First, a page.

What is “extremism”? Seems obvious, many people would say: just look at the actions of a white supremacist who shoots up a mosque or synagogue. Or a jihadist’s suicide attack. There are many other vicious acts that we commonly label as “extremism,” which one dictionary defines as “the holding of extreme political or religious views.”
But this term is nowhere near as clear as it seems.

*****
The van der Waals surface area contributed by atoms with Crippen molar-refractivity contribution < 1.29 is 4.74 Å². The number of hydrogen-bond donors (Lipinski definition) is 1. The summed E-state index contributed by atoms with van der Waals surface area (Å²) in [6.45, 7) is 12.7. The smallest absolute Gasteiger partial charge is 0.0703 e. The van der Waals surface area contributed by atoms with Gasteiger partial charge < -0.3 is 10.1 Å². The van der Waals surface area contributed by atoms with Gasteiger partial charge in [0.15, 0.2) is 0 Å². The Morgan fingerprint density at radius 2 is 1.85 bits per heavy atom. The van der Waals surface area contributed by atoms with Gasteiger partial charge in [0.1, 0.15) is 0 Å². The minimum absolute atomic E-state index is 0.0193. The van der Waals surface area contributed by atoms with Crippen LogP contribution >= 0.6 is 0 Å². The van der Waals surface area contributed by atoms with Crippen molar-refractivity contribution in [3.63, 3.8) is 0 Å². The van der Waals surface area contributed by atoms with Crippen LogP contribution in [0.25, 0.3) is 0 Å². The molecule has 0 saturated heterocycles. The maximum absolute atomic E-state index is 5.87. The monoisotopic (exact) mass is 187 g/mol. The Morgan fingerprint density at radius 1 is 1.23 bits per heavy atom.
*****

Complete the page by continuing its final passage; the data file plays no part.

Consider other views that are “extreme” (outermost, farthest from the center, calling for drastic steps). For example, when Jefferson wrote the Declaration of Independence, it was an “extreme” political view to be against monarchy and for individual liberty. At the time of slavery, it was an “extreme” view to be an uncompromising advocate for abolition. And, whereas racism and Islamic totalitarianism are vicious, clearly it is morally right to be for liberty and abolition. But all of these examples — given how the term is commonly used — could be labeled “extremism.”